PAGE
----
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Doing a Reality Check on GPU-Accelerated Databases

The graphics processing units (GPUs) database market has established itself as a substantial startup niche. However, it’s not clear if or when GPU-accelerated databases will ever move into the mainstream enterprise DBMS arena.

Though GPUs have made some inroads in recent years into database architectures, it appears unlikely that they’ll break out of the application-specific co-processor bucket and address the core transaction processing workloads for which most organizations use database management systems.

That’s because GPUs are ill-suited for accelerating any database operations that can’t be parallelized, or that don’t involve floating point and other numeric processing, or that require a lot of data to be moved back and forth across the system bus from the main CPUs.

Commercial GPU-optimized databases have established themselves as a promising niche, mostly coming from startups focused on acceleration of data analytics applications, which is a hugely crowded niche market. For example:

  • Brytlyt’s GPU-accelerated analytic database can cost-effectively query multibillion row datasets in seconds.
  • BlazingDB’s GPU-accelerated database can run fast, simple, SQL queries on massive data sets.
  • Kinetica’s plarform can perform standard SQL queries on billions of rows in microseconds while concurrently visualizing results, executing machine-learning models, and ingesting large amounts of streaming data.
  • OmniSci’s platform compiles SQL queries into machine code that can run on Nvidia GPUs as well as X86 or Power CPUs.
  • SQream’s GPU-accelerated columnar database processes trillions of rows in near real-time.

It’s worth noting that none of the leading enterprise DBMS vendors have jumped into the market for GPU-accelerated database. Most of them partner with NVIDIA for GPU-acceleration of AI workloads in their cloud and on-premises solution portfolios. Some partner with GPU database niche vendors and also integrate those partners’ offerings as accelerators for analytics-intensive in-database workloads such as data warehousing and AI.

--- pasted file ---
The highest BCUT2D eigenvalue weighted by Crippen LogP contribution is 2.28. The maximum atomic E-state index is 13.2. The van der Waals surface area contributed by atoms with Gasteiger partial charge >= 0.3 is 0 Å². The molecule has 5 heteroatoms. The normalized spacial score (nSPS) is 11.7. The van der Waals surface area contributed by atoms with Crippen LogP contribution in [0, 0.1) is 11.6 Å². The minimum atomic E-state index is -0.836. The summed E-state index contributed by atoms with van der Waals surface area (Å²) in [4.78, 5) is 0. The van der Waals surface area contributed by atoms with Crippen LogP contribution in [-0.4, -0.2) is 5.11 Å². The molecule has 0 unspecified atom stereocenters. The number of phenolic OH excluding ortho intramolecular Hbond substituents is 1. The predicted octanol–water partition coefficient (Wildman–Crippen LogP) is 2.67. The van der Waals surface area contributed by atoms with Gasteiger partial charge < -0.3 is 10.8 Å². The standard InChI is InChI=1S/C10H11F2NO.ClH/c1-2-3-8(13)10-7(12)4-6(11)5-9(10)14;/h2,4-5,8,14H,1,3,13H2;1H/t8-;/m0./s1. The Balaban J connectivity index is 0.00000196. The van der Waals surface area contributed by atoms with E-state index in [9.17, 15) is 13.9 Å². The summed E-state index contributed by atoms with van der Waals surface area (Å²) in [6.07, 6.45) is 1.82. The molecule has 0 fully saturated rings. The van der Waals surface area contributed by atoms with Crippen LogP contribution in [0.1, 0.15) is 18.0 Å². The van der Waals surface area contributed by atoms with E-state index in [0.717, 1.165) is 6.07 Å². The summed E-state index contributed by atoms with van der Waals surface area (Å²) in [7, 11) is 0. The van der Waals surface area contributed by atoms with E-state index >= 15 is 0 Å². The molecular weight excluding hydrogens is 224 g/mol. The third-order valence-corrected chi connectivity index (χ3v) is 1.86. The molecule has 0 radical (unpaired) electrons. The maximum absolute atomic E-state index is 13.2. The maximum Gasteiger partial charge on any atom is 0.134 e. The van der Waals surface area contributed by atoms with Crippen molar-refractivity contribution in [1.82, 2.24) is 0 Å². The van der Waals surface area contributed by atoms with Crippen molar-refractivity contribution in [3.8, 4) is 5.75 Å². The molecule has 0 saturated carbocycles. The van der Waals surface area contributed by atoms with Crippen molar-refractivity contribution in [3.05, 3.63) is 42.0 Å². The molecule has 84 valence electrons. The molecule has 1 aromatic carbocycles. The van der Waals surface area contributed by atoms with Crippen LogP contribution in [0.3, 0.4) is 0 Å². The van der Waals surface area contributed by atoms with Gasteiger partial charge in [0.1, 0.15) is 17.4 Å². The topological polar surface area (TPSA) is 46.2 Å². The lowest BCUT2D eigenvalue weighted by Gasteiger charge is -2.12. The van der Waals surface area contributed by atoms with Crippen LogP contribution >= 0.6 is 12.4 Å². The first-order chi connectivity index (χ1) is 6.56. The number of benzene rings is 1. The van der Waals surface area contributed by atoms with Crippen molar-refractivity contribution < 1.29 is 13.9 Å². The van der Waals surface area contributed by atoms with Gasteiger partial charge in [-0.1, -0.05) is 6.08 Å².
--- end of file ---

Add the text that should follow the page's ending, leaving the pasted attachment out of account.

GPUs make great sense as analytics co-processors in the enterprise database. You can in fact run some of your enterprise database workloads on a GPU, as an Oracle product manager discusses in this recent blog. What you gain by doing so is faster analytics processing, enhancing the database’s performance beyond what the vendor may have already engineered through incorporation of columnar, in-memory, single-instance multiple data, intelligent caching, high-bandwidth server memory, and other sophisticated techniques applied to CPU-based processing.

Be that as it may, where GPUs clearly stand out is in image processing and artificial intelligence (AI). Whereas CPUs are optimized for performing a small number of simple calculations on large amounts of data, GPUs excel in parallelizing many computations on small amounts of data. GPUs are well-suited for acceleration of deep learning (repeated matrix computations to extract insights from each data set processed) and imaging (millions of vector computations per image processed). That explains why, per this recent article, the future demand for GPUs may come from immersive AI applications that require high-performance fusion of imaging and data-driven intelligence.

The future of the GPU database market lies with a data platform that largely falls outside the scope of RDBMSs: blockchain. Highly parallel computations on relatively small amounts of data is what blockchain is all about—in particular, it’s the basis for blockchain consensus protocols. And in fact, GPU database vendors have sold their solutions into cryptocurrency-mining market for handling these and other blockchain-centric workloads.

If the GPU-optimized database market hopes to break out of its niche, it may very well be driven by demand for applications that combine blockchain, deep learning, and interactive imaging. What might those be?

One possibility is with blockchain services in the video streaming market. As I discussed several months ago, startups have come into the streaming market to break the stranglehold that Netflix Inc., YouTube and other high-profile content gatekeepers have over distribution of video and other streaming entertainment to end users in a multidevice, multichannel, always-on world. Most of these startups are attempting to level the video streaming market by building peer-to-peer media environments in which there are no central servers to store and manage the content.

What these startups have in common is the use of blockchain as an underlying platform for any of all of the following functions: video storage, distribution, and governance. None that I’m aware of provides AI-based video processing as an integral or extended feature, but that would seem like a promising next step to build out monetizable new services. And those AI capabilities—in addition to the blockchain-based cryptocurrencies that several mine for payments among publishers, viewers and other ecosystem participants—would seem tailor-made for GPU-accelerated databases.

But it’s not clear whether the GPU database vendors are exploring opportunities of this sort. The most likely avenue of growth for most of them will be as high-performance query accelerators in hybrid data environments.


























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